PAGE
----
Now there’s an iPhone-controlled ceiling fan

Apple’s HomeKit is gradually making strong attempts to trying transporting the connected home into the mainstream, one Nest knock-off and smoke detector a time.

A ceiling fan controlled by your iPhone

A ceiling fan controlled by your iPhone

Most certainly, this is CES, so it’s also time for things to basically get out of the ordinary — and Hunter Fan Company is clawing hard at the chance to bring in a concept whose description brings us to two “smart fans” into the marketplace. The two models, with the names of Signal and Symphony, come with built-in Wi-Fi so they could be able to hook into HomeKit and become component of the system’s automated auctions. This is a big choice as to a fan that automatically turns on when you get home.

“They’re beautiful, affordable, high-quality pieces of decor that bring state-of-the-art Wi-Fi technology where it might not be expected: the ceiling fan,” Hunter CEO John Alexander said in the kind of statement you often hear at CES. “As we celebrate 130 years, we have several exciting developments to share with our customers, and are proud to kick off 2016 at CES with Symphony and Signal.”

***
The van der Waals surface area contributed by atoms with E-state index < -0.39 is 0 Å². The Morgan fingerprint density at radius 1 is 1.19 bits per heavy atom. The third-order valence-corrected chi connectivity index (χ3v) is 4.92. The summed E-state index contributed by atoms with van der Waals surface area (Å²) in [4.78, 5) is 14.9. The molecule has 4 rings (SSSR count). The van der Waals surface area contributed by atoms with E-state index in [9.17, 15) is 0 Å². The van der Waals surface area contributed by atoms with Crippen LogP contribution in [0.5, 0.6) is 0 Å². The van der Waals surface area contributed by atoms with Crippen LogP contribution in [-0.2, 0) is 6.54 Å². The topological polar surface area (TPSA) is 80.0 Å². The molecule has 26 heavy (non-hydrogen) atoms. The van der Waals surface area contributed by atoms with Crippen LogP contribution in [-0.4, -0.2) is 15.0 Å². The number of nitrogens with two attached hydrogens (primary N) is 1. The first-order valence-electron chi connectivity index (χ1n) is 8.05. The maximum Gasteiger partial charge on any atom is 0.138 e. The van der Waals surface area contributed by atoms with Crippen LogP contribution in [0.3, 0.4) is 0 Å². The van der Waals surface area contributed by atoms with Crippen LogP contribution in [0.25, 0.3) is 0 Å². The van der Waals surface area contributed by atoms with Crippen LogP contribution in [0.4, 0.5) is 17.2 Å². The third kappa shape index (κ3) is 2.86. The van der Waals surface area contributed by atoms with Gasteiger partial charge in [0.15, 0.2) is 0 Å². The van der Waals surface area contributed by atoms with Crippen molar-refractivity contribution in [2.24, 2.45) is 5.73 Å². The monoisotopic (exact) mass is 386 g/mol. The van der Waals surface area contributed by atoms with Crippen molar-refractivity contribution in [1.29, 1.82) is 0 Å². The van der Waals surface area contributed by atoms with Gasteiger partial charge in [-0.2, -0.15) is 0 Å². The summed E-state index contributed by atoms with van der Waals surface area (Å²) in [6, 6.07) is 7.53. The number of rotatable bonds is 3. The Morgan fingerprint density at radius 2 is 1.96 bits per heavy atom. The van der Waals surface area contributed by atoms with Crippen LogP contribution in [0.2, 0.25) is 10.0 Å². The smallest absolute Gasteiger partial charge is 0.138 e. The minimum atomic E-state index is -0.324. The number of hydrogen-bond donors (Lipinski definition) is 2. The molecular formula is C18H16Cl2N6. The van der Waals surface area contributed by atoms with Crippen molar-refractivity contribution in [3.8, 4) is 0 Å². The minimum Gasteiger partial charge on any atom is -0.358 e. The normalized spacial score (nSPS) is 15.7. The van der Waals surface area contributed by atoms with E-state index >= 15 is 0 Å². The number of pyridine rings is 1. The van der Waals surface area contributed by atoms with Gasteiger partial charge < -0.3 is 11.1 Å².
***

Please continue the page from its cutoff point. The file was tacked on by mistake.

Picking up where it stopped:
The two models really beat their differences majorly in beauty and appearance: At $329, Symphony happens to be an all-white plastic model, while Signal has a nickel-and-wood look that will come at an added cost of $50 more. While monitoring and directing a fan with your Apple Watch or a Siri command may at first not seem very realistic, what we are discussing here pertains to devices that have for long time been maneuvered by tiny, swinging pull chains, or some plastic remotes.

To me, having a fan remote built straight into my phone is a ravishing welcome and reasonable option, a thing that other manufacturers are also getting to realize with more aspiring ambitions on the fan. Signal and Symphony could possibly ship this spring.

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